“We are partnering with the Black Founders Network to give our design teams a platform to bring their ideas to life and make a business out of it,” says Ugwu-Ojobe.  

“Having a network of people in the industry who they can turn to with questions and reach out to in the future really ties in with NSBE’s own goals to support the professional development of our community,” adds Aguigwo.  

“At the end of the day, we’re trying to increase the representation of Black individuals in engineering and industry.” 

This story originally appeared in the U of T Engineering News.


Year 1 EngSci Students Win Case Competition

winning team posting at WISE conference

Walmart Canada Case Competition winners (left to right): Taylor Faiczak, Smile Peng, Catherine Guo and Donna Gao (all Year 1 EngSci) at the 2019 National Women in Science and Engineering Conference (Photo: WISE).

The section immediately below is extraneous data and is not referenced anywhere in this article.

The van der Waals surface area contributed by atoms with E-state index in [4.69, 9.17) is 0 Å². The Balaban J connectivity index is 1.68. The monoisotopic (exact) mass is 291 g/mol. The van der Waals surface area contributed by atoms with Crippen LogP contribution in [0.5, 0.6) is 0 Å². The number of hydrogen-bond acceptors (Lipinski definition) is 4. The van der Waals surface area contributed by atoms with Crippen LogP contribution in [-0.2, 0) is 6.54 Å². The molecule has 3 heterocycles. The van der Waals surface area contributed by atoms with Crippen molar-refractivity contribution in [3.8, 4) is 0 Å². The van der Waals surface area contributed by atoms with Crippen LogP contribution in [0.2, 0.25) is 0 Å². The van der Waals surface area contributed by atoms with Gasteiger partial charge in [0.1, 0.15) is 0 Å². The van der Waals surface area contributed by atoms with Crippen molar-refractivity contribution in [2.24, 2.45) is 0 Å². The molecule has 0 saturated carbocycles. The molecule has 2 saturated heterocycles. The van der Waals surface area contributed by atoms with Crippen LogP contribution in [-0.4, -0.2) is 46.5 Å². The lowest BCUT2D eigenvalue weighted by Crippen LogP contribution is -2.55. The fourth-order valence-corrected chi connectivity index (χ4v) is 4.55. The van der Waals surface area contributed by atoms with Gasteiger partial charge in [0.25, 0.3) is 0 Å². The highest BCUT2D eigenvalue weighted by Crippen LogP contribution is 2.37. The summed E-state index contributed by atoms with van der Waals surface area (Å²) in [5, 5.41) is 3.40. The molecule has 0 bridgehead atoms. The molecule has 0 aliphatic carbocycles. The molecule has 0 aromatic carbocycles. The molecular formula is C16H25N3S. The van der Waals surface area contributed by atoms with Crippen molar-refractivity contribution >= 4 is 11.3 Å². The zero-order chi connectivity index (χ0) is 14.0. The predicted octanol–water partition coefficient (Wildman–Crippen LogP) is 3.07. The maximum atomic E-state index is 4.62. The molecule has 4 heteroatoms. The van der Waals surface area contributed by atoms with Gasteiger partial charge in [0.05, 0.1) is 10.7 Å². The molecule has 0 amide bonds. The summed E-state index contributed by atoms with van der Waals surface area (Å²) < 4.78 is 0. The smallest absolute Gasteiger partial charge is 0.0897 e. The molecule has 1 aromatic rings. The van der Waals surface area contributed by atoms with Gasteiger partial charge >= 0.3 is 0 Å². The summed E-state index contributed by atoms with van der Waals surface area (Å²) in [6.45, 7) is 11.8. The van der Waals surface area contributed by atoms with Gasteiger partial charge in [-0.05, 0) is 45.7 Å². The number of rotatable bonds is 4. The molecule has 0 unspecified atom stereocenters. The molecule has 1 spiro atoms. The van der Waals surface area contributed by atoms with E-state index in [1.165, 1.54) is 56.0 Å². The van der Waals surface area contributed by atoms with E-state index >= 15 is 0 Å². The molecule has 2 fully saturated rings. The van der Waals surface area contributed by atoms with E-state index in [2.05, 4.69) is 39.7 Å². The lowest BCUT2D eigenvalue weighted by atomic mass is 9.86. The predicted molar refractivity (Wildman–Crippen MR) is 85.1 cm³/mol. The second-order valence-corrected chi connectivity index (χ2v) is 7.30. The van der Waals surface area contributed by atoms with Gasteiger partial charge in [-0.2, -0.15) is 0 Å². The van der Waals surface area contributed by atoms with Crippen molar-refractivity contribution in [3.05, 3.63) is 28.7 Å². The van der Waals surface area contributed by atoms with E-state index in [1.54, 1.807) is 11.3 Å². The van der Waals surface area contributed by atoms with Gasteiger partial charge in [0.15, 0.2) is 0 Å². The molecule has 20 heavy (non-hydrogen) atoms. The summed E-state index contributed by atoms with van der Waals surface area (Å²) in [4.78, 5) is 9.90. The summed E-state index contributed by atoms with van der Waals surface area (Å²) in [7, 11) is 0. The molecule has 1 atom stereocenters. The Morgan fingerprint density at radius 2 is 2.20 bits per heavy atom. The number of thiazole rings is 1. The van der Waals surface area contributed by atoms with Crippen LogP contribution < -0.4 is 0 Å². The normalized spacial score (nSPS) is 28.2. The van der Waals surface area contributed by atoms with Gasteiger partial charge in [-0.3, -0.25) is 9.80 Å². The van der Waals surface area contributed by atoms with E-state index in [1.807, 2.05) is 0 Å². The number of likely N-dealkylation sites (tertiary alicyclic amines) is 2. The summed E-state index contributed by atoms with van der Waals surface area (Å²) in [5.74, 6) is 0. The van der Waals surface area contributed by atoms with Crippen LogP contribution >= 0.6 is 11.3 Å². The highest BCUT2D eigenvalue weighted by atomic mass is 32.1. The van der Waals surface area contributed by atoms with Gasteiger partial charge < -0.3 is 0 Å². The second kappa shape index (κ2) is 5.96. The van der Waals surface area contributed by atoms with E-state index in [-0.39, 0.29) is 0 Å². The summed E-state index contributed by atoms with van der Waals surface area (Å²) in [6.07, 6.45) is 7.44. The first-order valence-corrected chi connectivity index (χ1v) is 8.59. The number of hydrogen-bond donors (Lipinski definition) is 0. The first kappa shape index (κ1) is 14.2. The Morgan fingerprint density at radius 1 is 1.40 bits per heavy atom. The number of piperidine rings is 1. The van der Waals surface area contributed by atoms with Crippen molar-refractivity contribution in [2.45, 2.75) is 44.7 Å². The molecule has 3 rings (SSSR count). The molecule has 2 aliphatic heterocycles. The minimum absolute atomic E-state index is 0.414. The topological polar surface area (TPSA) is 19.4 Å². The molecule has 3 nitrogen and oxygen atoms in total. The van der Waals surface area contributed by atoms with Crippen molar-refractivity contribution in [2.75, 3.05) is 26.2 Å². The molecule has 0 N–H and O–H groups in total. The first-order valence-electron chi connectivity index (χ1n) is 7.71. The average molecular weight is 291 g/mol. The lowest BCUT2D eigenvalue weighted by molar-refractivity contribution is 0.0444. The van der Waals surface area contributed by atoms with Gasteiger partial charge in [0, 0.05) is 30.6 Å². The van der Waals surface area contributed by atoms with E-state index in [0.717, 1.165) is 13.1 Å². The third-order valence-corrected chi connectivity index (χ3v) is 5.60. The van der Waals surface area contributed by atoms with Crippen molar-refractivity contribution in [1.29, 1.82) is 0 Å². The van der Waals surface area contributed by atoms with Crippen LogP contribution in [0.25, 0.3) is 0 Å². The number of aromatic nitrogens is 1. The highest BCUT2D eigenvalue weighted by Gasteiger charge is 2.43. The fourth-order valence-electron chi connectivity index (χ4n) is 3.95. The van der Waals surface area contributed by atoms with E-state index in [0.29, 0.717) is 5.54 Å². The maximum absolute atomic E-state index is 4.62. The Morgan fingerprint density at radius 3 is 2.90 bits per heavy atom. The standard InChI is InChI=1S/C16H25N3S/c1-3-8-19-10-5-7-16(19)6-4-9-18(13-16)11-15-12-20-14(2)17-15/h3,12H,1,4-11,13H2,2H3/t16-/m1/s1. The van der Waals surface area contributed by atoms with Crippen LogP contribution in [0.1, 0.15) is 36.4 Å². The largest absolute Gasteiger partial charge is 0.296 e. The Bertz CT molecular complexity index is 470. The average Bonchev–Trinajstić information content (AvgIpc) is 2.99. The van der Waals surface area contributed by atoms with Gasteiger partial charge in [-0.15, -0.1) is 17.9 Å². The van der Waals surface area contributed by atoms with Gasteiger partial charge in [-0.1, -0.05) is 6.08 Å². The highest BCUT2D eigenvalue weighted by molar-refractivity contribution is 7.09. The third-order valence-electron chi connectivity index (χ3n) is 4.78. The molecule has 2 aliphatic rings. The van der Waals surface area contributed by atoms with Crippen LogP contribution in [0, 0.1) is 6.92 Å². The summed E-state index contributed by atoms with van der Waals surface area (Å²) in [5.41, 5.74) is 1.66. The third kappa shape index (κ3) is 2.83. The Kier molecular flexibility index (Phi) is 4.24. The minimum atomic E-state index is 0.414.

By Eli Scott (Year 1 EngSci)

A team of four Year 1 Engineering Science students recently won the Walmart Canada Case Competition at a national conference, competing against seventeen teams of upper year engineering students and professionals. Taylor Faiczak, Smile Peng, Catherine Guo and Donna Gao took the $1000 top prize at the Women in Science and Engineering (WISE) Conference in Toronto on January 26-27.